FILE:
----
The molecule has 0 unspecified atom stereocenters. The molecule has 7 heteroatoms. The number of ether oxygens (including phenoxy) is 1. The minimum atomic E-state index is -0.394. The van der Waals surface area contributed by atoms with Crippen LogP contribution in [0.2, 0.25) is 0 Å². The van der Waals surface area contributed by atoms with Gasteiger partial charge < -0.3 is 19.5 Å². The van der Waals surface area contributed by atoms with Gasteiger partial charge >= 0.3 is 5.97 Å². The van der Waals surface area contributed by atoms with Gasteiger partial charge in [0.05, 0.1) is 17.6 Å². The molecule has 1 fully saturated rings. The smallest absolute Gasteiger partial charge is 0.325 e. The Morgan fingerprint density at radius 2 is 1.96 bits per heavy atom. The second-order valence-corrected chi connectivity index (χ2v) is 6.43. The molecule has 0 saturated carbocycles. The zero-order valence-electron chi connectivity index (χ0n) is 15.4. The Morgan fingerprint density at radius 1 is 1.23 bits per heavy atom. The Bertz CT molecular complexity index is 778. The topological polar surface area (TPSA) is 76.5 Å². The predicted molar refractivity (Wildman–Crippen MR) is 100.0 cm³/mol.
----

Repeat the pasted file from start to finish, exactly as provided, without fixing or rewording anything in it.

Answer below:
The molecule has 0 unspecified atom stereocenters. The molecule has 7 heteroatoms. The number of ether oxygens (including phenoxy) is 1. The minimum atomic E-state index is -0.394. The van der Waals surface area contributed by atoms with Crippen LogP contribution in [0.2, 0.25) is 0 Å². The van der Waals surface area contributed by atoms with Gasteiger partial charge < -0.3 is 19.5 Å². The van der Waals surface area contributed by atoms with Gasteiger partial charge >= 0.3 is 5.97 Å². The van der Waals surface area contributed by atoms with Gasteiger partial charge in [0.05, 0.1) is 17.6 Å². The molecule has 1 fully saturated rings. The smallest absolute Gasteiger partial charge is 0.325 e. The Morgan fingerprint density at radius 2 is 1.96 bits per heavy atom. The second-order valence-corrected chi connectivity index (χ2v) is 6.43. The molecule has 0 saturated carbocycles. The zero-order valence-electron chi connectivity index (χ0n) is 15.4. The Morgan fingerprint density at radius 1 is 1.23 bits per heavy atom. The Bertz CT molecular complexity index is 778. The topological polar surface area (TPSA) is 76.5 Å². The predicted molar refractivity (Wildman–Crippen MR) is 100.0 cm³/mol.